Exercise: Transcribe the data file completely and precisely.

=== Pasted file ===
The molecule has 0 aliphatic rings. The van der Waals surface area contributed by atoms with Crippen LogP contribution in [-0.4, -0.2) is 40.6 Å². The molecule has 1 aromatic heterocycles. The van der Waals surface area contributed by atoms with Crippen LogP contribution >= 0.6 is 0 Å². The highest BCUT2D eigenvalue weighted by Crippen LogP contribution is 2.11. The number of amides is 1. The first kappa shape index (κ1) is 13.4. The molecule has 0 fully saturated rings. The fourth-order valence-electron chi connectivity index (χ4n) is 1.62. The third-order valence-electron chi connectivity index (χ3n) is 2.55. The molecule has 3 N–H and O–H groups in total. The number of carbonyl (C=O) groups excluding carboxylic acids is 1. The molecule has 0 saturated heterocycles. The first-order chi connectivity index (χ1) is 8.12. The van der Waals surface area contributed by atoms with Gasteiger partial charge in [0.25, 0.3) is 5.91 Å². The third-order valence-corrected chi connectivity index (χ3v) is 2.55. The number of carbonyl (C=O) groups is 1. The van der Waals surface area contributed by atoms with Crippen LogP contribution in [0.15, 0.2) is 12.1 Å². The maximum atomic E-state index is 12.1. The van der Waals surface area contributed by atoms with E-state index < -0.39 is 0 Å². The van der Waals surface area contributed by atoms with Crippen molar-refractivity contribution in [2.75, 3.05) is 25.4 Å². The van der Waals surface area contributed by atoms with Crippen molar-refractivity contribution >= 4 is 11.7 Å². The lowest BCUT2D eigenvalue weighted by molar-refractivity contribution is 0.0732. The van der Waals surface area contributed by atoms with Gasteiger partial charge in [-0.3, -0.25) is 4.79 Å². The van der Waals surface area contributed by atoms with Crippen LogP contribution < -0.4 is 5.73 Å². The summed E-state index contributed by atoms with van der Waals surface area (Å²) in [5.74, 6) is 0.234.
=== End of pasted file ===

The molecule has 0 aliphatic rings. The van der Waals surface area contributed by atoms with Crippen LogP contribution in [-0.4, -0.2) is 40.6 Å². The molecule has 1 aromatic heterocycles. The van der Waals surface area contributed by atoms with Crippen LogP contribution >= 0.6 is 0 Å². The highest BCUT2D eigenvalue weighted by Crippen LogP contribution is 2.11. The number of amides is 1. The first kappa shape index (κ1) is 13.4. The molecule has 0 fully saturated rings. The fourth-order valence-electron chi connectivity index (χ4n) is 1.62. The third-order valence-electron chi connectivity index (χ3n) is 2.55. The molecule has 3 N–H and O–H groups in total. The number of carbonyl (C=O) groups excluding carboxylic acids is 1. The molecule has 0 saturated heterocycles. The first-order chi connectivity index (χ1) is 8.12. The van der Waals surface area contributed by atoms with Gasteiger partial charge in [0.25, 0.3) is 5.91 Å². The third-order valence-corrected chi connectivity index (χ3v) is 2.55. The number of carbonyl (C=O) groups is 1. The van der Waals surface area contributed by atoms with Crippen LogP contribution in [0.15, 0.2) is 12.1 Å². The maximum atomic E-state index is 12.1. The van der Waals surface area contributed by atoms with E-state index < -0.39 is 0 Å². The van der Waals surface area contributed by atoms with Crippen molar-refractivity contribution in [2.75, 3.05) is 25.4 Å². The van der Waals surface area contributed by atoms with Crippen molar-refractivity contribution >= 4 is 11.7 Å². The lowest BCUT2D eigenvalue weighted by molar-refractivity contribution is 0.0732. The van der Waals surface area contributed by atoms with Gasteiger partial charge in [-0.3, -0.25) is 4.79 Å². The van der Waals surface area contributed by atoms with Crippen LogP contribution < -0.4 is 5.73 Å². The summed E-state index contributed by atoms with van der Waals surface area (Å²) in [5.74, 6) is 0.234.